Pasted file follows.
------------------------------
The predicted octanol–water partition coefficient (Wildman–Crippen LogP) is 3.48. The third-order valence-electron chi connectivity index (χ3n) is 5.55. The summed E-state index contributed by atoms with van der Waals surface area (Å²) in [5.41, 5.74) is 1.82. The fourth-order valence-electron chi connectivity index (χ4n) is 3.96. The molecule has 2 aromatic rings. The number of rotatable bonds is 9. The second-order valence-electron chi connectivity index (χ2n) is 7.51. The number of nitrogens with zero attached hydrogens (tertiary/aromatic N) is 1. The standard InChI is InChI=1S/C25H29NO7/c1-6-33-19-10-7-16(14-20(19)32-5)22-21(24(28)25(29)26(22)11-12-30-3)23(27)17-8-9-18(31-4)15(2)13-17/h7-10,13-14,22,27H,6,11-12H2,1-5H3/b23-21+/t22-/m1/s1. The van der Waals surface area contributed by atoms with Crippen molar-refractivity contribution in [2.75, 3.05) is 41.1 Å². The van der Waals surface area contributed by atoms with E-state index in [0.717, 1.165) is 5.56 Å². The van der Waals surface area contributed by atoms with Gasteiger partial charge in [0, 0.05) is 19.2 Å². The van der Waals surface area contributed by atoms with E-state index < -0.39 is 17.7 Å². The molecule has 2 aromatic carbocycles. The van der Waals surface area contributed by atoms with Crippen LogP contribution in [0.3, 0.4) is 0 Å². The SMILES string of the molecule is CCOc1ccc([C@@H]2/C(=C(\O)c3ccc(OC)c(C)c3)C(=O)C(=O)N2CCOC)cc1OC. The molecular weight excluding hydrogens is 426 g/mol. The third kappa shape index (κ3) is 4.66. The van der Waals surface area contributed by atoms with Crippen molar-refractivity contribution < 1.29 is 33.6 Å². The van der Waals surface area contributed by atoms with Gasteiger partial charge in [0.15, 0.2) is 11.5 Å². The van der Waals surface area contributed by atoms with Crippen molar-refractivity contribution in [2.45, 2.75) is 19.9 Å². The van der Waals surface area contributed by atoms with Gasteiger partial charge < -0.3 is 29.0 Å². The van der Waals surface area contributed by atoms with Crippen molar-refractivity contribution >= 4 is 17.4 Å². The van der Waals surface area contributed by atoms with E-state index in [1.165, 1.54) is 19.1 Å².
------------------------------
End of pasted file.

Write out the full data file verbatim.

The predicted octanol–water partition coefficient (Wildman–Crippen LogP) is 3.48. The third-order valence-electron chi connectivity index (χ3n) is 5.55. The summed E-state index contributed by atoms with van der Waals surface area (Å²) in [5.41, 5.74) is 1.82. The fourth-order valence-electron chi connectivity index (χ4n) is 3.96. The molecule has 2 aromatic rings. The number of rotatable bonds is 9. The second-order valence-electron chi connectivity index (χ2n) is 7.51. The number of nitrogens with zero attached hydrogens (tertiary/aromatic N) is 1. The standard InChI is InChI=1S/C25H29NO7/c1-6-33-19-10-7-16(14-20(19)32-5)22-21(24(28)25(29)26(22)11-12-30-3)23(27)17-8-9-18(31-4)15(2)13-17/h7-10,13-14,22,27H,6,11-12H2,1-5H3/b23-21+/t22-/m1/s1. The van der Waals surface area contributed by atoms with Crippen molar-refractivity contribution in [2.75, 3.05) is 41.1 Å². The van der Waals surface area contributed by atoms with E-state index in [0.717, 1.165) is 5.56 Å². The van der Waals surface area contributed by atoms with Gasteiger partial charge in [0, 0.05) is 19.2 Å². The van der Waals surface area contributed by atoms with E-state index < -0.39 is 17.7 Å². The molecule has 2 aromatic carbocycles. The van der Waals surface area contributed by atoms with Crippen LogP contribution in [0.3, 0.4) is 0 Å². The SMILES string of the molecule is CCOc1ccc([C@@H]2/C(=C(\O)c3ccc(OC)c(C)c3)C(=O)C(=O)N2CCOC)cc1OC. The molecular weight excluding hydrogens is 426 g/mol. The third kappa shape index (κ3) is 4.66. The van der Waals surface area contributed by atoms with Crippen molar-refractivity contribution < 1.29 is 33.6 Å². The van der Waals surface area contributed by atoms with Gasteiger partial charge in [0.15, 0.2) is 11.5 Å². The van der Waals surface area contributed by atoms with Crippen molar-refractivity contribution in [2.45, 2.75) is 19.9 Å². The van der Waals surface area contributed by atoms with Gasteiger partial charge < -0.3 is 29.0 Å². The van der Waals surface area contributed by atoms with Crippen molar-refractivity contribution >= 4 is 17.4 Å². The van der Waals surface area contributed by atoms with E-state index in [1.165, 1.54) is 19.1 Å².